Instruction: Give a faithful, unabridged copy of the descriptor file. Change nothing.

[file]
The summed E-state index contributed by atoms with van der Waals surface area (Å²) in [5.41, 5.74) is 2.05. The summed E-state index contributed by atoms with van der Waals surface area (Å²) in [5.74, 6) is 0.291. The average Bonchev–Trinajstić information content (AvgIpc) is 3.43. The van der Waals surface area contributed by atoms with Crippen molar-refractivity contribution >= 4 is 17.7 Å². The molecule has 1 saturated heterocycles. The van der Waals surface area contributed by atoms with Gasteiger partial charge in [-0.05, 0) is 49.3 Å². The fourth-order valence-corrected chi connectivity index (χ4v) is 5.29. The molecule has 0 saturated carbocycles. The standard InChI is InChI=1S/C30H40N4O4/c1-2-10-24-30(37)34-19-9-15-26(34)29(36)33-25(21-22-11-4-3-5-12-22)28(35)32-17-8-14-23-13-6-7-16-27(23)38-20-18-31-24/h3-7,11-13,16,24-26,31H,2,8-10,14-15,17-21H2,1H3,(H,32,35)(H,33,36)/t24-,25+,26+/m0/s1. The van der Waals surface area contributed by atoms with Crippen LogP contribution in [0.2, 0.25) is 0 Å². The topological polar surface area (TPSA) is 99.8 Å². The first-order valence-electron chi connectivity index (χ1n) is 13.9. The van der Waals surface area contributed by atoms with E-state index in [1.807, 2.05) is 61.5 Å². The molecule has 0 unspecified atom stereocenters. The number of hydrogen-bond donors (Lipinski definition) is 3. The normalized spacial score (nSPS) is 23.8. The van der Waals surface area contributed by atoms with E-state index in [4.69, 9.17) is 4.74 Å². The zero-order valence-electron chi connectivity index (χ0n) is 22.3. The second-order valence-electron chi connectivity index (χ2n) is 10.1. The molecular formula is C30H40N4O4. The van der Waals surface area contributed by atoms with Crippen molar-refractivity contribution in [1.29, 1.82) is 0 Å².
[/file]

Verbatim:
The summed E-state index contributed by atoms with van der Waals surface area (Å²) in [5.41, 5.74) is 2.05. The summed E-state index contributed by atoms with van der Waals surface area (Å²) in [5.74, 6) is 0.291. The average Bonchev–Trinajstić information content (AvgIpc) is 3.43. The van der Waals surface area contributed by atoms with Crippen molar-refractivity contribution >= 4 is 17.7 Å². The molecule has 1 saturated heterocycles. The van der Waals surface area contributed by atoms with Gasteiger partial charge in [-0.05, 0) is 49.3 Å². The fourth-order valence-corrected chi connectivity index (χ4v) is 5.29. The molecule has 0 saturated carbocycles. The standard InChI is InChI=1S/C30H40N4O4/c1-2-10-24-30(37)34-19-9-15-26(34)29(36)33-25(21-22-11-4-3-5-12-22)28(35)32-17-8-14-23-13-6-7-16-27(23)38-20-18-31-24/h3-7,11-13,16,24-26,31H,2,8-10,14-15,17-21H2,1H3,(H,32,35)(H,33,36)/t24-,25+,26+/m0/s1. The van der Waals surface area contributed by atoms with Crippen LogP contribution in [0.2, 0.25) is 0 Å². The topological polar surface area (TPSA) is 99.8 Å². The first-order valence-electron chi connectivity index (χ1n) is 13.9. The van der Waals surface area contributed by atoms with E-state index in [1.807, 2.05) is 61.5 Å². The molecule has 0 unspecified atom stereocenters. The number of hydrogen-bond donors (Lipinski definition) is 3. The normalized spacial score (nSPS) is 23.8. The van der Waals surface area contributed by atoms with E-state index in [4.69, 9.17) is 4.74 Å². The zero-order valence-electron chi connectivity index (χ0n) is 22.3. The second-order valence-electron chi connectivity index (χ2n) is 10.1. The molecular formula is C30H40N4O4. The van der Waals surface area contributed by atoms with Crippen molar-refractivity contribution in [1.29, 1.82) is 0 Å².